CHICAGO -- Pat Quinn’s tenure as Illinois governor is drawing to a close. Republican challenger and governor elect, Bruce Rauner, will be sworn in Monday.
But the outgoing Governor is weighing in on his six years in office, looking back at a bewildering set of challenges.
"My predecessor had been impeached and removed from office,” Quinn said in a sit-down interview. “His predecessor was in jail. Pretty soon they were both in jail."
It was a tumultuous start to his first few days in office, reeling from the damage left behind by Rod Blagojevich. Not to mention a sinking Illinois economy and huge deficits, all in the midst of the Great Recession.
But within 10 weeks of being sworn in, Quinn helped push a $31 billion "Illinois Job Now" infrastructure bill, with help from the federal government, putting 400,000 people to work.
"Well we had to invest in fixing our roads and bridges making sure we have clean water, taking care of our rail systems, very important to our economy."
Quinn also did his part to rescue the sputtering auto industry, at a time when many questioned the wisdom of propping up a failing enterprise with taxpayer dollars.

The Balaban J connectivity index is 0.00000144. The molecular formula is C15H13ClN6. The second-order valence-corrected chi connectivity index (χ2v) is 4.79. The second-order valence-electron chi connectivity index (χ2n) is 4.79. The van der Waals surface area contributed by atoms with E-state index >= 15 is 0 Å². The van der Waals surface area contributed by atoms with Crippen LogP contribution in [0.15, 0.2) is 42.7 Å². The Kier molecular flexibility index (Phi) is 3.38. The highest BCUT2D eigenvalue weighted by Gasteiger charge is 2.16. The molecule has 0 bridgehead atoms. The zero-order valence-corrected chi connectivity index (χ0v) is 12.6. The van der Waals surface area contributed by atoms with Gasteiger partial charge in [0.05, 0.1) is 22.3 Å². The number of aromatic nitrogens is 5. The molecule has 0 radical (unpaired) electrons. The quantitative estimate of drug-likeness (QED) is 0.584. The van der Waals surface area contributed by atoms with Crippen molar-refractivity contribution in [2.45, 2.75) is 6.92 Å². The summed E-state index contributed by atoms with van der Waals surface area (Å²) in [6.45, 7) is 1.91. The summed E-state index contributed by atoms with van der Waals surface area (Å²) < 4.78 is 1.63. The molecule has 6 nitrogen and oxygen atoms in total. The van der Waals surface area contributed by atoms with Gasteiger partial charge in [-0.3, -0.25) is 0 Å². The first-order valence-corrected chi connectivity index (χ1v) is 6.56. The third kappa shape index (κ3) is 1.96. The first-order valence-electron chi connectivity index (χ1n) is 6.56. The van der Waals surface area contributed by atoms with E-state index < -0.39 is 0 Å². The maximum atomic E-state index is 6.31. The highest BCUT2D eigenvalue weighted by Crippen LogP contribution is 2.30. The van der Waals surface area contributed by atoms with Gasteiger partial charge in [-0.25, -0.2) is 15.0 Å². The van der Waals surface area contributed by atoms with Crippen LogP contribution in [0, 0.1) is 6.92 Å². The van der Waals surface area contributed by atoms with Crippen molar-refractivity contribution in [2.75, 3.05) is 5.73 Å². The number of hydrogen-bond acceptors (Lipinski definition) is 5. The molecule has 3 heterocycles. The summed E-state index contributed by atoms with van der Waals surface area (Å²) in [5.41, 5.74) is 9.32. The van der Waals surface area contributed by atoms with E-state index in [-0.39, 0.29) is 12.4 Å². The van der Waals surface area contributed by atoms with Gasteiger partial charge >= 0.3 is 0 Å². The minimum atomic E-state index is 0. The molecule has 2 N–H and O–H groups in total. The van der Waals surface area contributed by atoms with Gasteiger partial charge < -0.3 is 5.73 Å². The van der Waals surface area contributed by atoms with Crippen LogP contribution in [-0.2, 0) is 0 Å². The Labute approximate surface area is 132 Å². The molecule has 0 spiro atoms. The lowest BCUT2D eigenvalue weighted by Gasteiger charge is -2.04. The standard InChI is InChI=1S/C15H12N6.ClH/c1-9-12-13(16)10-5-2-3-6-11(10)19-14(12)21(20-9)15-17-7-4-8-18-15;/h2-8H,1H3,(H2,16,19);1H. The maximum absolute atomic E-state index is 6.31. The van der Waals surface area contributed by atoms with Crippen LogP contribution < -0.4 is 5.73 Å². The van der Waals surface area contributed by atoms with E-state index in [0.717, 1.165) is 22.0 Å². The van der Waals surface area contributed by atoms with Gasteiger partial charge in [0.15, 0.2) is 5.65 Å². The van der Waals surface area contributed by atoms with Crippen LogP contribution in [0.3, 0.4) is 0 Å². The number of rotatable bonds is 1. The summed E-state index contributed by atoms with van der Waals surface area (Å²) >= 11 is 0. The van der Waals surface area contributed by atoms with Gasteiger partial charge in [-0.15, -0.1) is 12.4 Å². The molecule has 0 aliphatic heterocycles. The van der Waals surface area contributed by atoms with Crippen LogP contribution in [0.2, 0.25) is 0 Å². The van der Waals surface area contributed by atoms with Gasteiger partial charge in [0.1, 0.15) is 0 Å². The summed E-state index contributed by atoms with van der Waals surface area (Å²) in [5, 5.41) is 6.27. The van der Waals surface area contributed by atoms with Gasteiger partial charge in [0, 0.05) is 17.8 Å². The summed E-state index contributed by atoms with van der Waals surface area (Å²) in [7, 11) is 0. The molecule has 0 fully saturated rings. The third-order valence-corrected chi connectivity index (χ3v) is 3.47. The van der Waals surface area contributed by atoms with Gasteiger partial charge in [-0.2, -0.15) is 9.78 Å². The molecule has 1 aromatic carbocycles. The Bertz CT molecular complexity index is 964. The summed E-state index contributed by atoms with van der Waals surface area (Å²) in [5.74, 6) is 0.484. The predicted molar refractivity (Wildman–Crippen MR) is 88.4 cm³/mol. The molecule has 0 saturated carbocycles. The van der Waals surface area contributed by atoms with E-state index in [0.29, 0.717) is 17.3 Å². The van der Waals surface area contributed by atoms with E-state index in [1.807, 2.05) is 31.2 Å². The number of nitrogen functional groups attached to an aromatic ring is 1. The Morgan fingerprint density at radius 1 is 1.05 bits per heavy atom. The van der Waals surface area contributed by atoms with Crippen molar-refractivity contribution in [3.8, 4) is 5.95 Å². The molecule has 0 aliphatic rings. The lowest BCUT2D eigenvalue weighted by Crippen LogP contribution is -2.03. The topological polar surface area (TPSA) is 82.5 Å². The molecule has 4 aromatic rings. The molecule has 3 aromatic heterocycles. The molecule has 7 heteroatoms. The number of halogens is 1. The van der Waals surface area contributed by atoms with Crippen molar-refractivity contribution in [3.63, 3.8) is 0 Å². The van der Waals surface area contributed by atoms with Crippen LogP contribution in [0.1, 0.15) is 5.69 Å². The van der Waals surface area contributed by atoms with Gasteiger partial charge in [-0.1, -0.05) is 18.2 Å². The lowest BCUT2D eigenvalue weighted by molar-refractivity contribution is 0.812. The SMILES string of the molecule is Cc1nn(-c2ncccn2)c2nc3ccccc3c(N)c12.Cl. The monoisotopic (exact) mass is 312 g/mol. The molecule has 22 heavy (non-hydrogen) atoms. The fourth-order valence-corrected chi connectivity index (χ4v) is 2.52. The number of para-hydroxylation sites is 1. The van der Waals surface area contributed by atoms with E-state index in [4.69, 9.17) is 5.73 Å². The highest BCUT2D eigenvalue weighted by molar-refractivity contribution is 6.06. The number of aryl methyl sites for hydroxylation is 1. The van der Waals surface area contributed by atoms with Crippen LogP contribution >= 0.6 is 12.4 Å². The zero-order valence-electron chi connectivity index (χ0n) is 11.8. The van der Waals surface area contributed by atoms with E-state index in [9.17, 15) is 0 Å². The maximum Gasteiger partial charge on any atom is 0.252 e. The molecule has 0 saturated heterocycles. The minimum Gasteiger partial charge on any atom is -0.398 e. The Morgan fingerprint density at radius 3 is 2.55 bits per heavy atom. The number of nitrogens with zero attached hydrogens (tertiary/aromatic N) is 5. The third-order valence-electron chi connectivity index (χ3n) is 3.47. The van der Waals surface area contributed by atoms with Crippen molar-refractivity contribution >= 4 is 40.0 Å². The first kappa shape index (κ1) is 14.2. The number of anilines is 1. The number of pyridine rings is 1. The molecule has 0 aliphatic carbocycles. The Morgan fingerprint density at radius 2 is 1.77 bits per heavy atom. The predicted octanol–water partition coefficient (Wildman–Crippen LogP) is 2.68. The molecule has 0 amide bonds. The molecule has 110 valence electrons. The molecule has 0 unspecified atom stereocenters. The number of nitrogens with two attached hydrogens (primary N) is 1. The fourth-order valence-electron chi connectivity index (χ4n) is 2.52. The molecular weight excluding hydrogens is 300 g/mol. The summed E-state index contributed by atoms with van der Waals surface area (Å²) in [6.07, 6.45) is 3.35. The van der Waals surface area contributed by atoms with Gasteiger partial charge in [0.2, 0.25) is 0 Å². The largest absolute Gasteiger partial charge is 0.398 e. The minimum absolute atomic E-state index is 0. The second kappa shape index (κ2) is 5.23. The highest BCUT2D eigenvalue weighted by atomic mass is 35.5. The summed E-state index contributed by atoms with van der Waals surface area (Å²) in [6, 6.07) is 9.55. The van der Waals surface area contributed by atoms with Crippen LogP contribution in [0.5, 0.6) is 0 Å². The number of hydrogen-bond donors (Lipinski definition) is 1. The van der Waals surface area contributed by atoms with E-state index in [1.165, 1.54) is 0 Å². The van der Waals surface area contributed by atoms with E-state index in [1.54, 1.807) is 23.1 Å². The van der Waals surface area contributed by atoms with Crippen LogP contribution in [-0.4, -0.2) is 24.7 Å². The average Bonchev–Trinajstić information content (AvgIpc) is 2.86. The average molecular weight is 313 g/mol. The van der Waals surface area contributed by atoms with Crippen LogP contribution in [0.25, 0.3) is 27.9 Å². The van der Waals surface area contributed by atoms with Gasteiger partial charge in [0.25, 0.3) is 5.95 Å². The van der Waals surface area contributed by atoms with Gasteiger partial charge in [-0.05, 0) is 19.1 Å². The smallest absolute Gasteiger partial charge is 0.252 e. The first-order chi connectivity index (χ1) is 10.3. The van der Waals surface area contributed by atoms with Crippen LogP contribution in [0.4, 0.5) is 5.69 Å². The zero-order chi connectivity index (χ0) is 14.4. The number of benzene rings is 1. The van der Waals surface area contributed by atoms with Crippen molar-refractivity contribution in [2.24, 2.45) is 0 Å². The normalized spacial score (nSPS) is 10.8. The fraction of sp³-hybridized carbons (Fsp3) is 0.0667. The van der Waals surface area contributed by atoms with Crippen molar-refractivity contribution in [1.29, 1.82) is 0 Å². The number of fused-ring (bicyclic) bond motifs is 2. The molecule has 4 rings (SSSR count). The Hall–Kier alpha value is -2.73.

"I got a call from the Chrysler people saying they were about to go under,” Quinn recalls. “We have a great plant in Belvedere, Illinois that only had 200 workers and they were going to lose their jobs."
The governor points with pride to the Belvedere plant, which he says now employs about 4,500 workers. And that helped lead Illinois' economy towards a definite rebound.
"We've had a much stronger today than six years ago. Jobs are way up. Unemployment is down," Quinn said.
But the state's staggering fiscal problems remain, with a frightening unfunded pension liability of $100 billion, perhaps even more.
A 2013 General Assembly Bill to pare down the state run pension system, supported by Quinn, could be struck down by the Illinois Supreme Court. Some blame Quinn for failing to get the Democratic-controlled General Assembly to take swifter action.
When it comes to the ill-fated Neighborhood Recovery Program, now under investigation by the Justice Department, Quinn says he reacted swiftly when things didn’t go as planned. The program handed out community crime-fighting grants just before the 2010 election.
The incumbent’s opponent, Bruce Rauner, called the program a political slush fund to bring Democrats to the polls.